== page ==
Richard Holmes, whose critically acclaimed “The Age of Wonder” explored the intersection of science and the arts in the late 18th and early 19th centuries, discussed the role of biography in shaping popular understanding of scientists and their work Tuesday at Radcliffe Gymnasium.
“Can biography and science speak to each other?” he asked to launch his 75-minute talk, “The Scientist Within.” Holmes said they can, even though “biography is literary, subjective, historical, and backward-looking,” while “science is forward-looking” and objective.
The image of the scientist in the popular imagination was largely created around the Romantic notion of a singular genius experiencing a “eureka” moment of discovery, said Holmes, stressing the point by holding a print of the astronomer John Herschel next to a picture of Albert Einstein. With their strikingly similar unkempt hair and intense gazes, there is “something extraordinary about how close these images are,” he said.
Biography can help challenge and deepen such notions by illuminating not just the formation of an individual scientist but also the painstaking scientific process, he said, citing Walter Isaacson’s “Einstein” and “Steve Jobs” and Dava Sobel’s “Longitude,” as successes.
Holmes traced the roots of scientific biography to the 17th century. Samuel Johnson, the subject of one of the most famous biographies in history, himself wrote a pioneering work: “The Life of Herman Boerhaave” (1739). The book focused on formative events in its subject’s childhood, as did William Stukeley’s 1752 biography of Isaac Newton. Holmes quoted Stukeley: “Every reader burns with a desire to know the primordia,” the beginnings of Newton’s epic engagement with science. It was Stukeley’s biography, Holmes said, that first popularized the story of how a falling apple served as Newton’s epiphany about the workings of gravity.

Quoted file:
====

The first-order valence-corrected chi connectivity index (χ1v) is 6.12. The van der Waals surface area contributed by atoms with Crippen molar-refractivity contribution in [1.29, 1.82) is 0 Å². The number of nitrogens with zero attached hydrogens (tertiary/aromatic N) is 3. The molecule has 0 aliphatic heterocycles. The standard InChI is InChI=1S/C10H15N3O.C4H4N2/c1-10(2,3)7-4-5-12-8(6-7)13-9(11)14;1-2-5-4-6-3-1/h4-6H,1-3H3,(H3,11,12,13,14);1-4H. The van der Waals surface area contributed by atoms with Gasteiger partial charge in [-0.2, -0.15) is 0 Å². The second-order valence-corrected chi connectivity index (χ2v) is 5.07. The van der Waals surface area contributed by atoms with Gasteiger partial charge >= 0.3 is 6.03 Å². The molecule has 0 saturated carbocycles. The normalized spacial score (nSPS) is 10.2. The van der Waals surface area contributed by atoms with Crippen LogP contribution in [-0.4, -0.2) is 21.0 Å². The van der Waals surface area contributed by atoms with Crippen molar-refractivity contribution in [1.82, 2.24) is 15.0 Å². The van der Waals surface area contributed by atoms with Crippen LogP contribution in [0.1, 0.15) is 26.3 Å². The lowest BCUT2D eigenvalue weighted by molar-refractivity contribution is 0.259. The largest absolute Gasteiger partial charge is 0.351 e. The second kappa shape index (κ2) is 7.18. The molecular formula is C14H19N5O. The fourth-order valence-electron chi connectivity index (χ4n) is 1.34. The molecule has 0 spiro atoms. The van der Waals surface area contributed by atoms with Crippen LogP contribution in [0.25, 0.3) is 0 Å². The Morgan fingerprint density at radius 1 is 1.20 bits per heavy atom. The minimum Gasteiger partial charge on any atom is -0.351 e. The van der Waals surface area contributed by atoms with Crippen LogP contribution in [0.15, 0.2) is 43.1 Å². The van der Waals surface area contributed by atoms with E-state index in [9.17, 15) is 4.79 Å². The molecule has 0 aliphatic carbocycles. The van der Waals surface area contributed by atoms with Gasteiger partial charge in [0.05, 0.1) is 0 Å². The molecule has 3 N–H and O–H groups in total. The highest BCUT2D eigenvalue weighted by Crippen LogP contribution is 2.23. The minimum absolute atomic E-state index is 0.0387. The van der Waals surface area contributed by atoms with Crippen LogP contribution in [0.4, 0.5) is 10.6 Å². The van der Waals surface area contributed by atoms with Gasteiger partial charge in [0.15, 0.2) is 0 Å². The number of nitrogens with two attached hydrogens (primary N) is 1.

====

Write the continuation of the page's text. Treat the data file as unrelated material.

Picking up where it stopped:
As he did in “The Age of Wonder,” which was named the best nonfiction book of 2009 by Time, Holmes stressed the close interaction between scientific discovery and artistic endeavor in the Romantic age.
Pioneering astronomical work by Sir William Herschel (father of John) helped inspire the music and poetry of his age — the work of Keats, for one. For Romantic poets such as Keats, science was about “eureka” moments, when nature’s wonders were revealed. Of course, as Holmes pointed out, Herschel had no such moment, but confirmed his observations through careful research and the generous help of others, such as his brilliant sister, the astronomer Caroline Herschel.
Equally taken with astronomy, said Holmes, was composer Joseph Haydn, who looked through Herschel’s famous telescopes shortly before beginning the composition of his oratorio “The Creation,” in 1796, and drew inspiration from a conversation with Caroline Herschel.
Holmes finished with an emphasis on three emerging challenges in scientific biography: first, a much deeper look at the contributions of women (he cited Rosalind Franklin, who worked on discovering DNA, as a prime example of neglect); second, the need to better convey the collaborative nature of scientific discovery; and finally, educating and inspiring young people to consider careers in science.
“Biography is a miraculous, inspiring teaching tool,” said Holmes.